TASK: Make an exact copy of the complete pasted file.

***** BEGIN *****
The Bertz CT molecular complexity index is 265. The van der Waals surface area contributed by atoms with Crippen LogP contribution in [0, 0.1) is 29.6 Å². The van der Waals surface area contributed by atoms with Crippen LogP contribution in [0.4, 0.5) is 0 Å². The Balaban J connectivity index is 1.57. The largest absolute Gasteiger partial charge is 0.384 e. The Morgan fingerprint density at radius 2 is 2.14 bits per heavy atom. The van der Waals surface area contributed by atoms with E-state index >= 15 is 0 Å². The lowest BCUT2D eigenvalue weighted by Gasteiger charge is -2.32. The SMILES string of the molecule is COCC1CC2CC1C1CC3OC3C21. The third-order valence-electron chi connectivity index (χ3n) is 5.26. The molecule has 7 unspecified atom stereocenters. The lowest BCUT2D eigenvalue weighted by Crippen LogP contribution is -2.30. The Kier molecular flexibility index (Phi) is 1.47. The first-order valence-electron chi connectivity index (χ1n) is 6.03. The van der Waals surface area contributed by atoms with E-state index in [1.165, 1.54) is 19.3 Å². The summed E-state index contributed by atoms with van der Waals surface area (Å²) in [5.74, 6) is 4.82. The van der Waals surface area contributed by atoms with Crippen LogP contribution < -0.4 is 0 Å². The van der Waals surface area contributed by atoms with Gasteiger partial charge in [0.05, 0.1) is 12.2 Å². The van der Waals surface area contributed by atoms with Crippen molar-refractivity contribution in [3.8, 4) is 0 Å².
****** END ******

The Bertz CT molecular complexity index is 265. The van der Waals surface area contributed by atoms with Crippen LogP contribution in [0, 0.1) is 29.6 Å². The van der Waals surface area contributed by atoms with Crippen LogP contribution in [0.4, 0.5) is 0 Å². The Balaban J connectivity index is 1.57. The largest absolute Gasteiger partial charge is 0.384 e. The Morgan fingerprint density at radius 2 is 2.14 bits per heavy atom. The van der Waals surface area contributed by atoms with E-state index >= 15 is 0 Å². The lowest BCUT2D eigenvalue weighted by Gasteiger charge is -2.32. The SMILES string of the molecule is COCC1CC2CC1C1CC3OC3C21. The third-order valence-electron chi connectivity index (χ3n) is 5.26. The molecule has 7 unspecified atom stereocenters. The lowest BCUT2D eigenvalue weighted by Crippen LogP contribution is -2.30. The Kier molecular flexibility index (Phi) is 1.47. The first-order valence-electron chi connectivity index (χ1n) is 6.03. The van der Waals surface area contributed by atoms with E-state index in [1.165, 1.54) is 19.3 Å². The summed E-state index contributed by atoms with van der Waals surface area (Å²) in [5.74, 6) is 4.82. The van der Waals surface area contributed by atoms with Crippen LogP contribution < -0.4 is 0 Å². The van der Waals surface area contributed by atoms with Gasteiger partial charge in [0.05, 0.1) is 12.2 Å². The van der Waals surface area contributed by atoms with Crippen molar-refractivity contribution in [3.8, 4) is 0 Å².